Today we learned the new presidential administration will be issuing travel directives and will ban large personal electronics on flights to the U. S. from 10 international airports early Tuesday morning. Flights from Jordan, Egypt, Turkey, Saudi Arabia, Qatar, Kuwait, Morocco, and the United Arab Emirates will be affected, requiring all electronics larger than a cell phone be placed in checked baggage.
The U.S. Department of Homeland Security announced the new rule, writing on its website:
Only flights from the 10 specified airports will be affected, but anyone traveling to the U.S. from those locations won’t be able to bring laptops, tablets, games consoles, cameras, or portable DVD players on the plane in their carry-on luggage or personal item.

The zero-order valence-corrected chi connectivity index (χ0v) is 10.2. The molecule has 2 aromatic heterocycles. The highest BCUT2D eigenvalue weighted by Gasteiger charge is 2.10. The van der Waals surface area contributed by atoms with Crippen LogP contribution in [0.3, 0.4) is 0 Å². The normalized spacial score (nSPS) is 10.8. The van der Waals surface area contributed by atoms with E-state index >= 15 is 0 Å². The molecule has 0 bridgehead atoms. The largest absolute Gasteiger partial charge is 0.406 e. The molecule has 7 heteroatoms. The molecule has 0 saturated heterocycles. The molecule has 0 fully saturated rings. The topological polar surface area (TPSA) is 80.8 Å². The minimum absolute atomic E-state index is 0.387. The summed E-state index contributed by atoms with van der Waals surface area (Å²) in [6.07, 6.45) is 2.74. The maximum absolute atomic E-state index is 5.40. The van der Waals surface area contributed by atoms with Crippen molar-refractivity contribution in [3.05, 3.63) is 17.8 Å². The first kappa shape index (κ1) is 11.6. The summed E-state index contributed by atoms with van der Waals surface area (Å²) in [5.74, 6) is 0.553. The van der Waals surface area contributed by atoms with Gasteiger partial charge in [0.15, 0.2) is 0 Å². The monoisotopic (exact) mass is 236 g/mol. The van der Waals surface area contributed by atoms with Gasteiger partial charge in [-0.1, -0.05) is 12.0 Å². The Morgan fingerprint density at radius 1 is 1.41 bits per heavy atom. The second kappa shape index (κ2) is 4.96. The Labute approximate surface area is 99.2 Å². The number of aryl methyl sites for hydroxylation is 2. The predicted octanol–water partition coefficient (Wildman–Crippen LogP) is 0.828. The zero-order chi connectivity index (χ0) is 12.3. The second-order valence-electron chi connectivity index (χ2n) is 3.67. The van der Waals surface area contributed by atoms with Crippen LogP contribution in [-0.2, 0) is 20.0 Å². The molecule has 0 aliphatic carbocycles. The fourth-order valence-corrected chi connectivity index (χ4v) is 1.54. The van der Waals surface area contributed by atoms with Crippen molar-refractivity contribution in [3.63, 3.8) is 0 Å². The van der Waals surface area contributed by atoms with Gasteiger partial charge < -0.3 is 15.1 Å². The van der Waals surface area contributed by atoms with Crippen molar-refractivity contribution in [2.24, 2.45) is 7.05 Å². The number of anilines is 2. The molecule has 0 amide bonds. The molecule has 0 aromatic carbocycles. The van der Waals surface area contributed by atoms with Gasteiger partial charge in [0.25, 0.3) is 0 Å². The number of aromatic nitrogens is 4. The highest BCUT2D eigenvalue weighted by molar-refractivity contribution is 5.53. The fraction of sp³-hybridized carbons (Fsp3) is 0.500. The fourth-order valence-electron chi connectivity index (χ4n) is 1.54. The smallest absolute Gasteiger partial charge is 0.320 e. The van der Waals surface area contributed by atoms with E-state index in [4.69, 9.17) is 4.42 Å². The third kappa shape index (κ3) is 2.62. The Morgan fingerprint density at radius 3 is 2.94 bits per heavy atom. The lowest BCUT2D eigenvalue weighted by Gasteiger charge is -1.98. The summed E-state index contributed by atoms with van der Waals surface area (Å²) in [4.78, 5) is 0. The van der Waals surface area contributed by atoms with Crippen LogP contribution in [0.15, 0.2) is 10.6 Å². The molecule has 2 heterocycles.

The U.K. will reportedly issue a similar directive for flights from specific Middle Eastern countries, but there has been no official announcement yet, and it’s unclear if the potential ban will affect the same airports.
Trump’s initial travel ban, prohibiting non-U.S. citizens from entering the country from seven Muslim countries, created immediate chaos at airports, as the executive order wasn’t clear how airport security officials should enforce it. The Department of Homeland Security gave airports and airlines 96 hours to comply with the new electronics rule. The biggest expected problem will be getting through security at the affected airports, as people carrying the now-banned electronics probably won’t want to throw away a laptop like a large bottle of shampoo. Bloomberg reports that electronics will likely be transferred to the hold or stored at the airports to be picked up later.
Stay tuned for more news.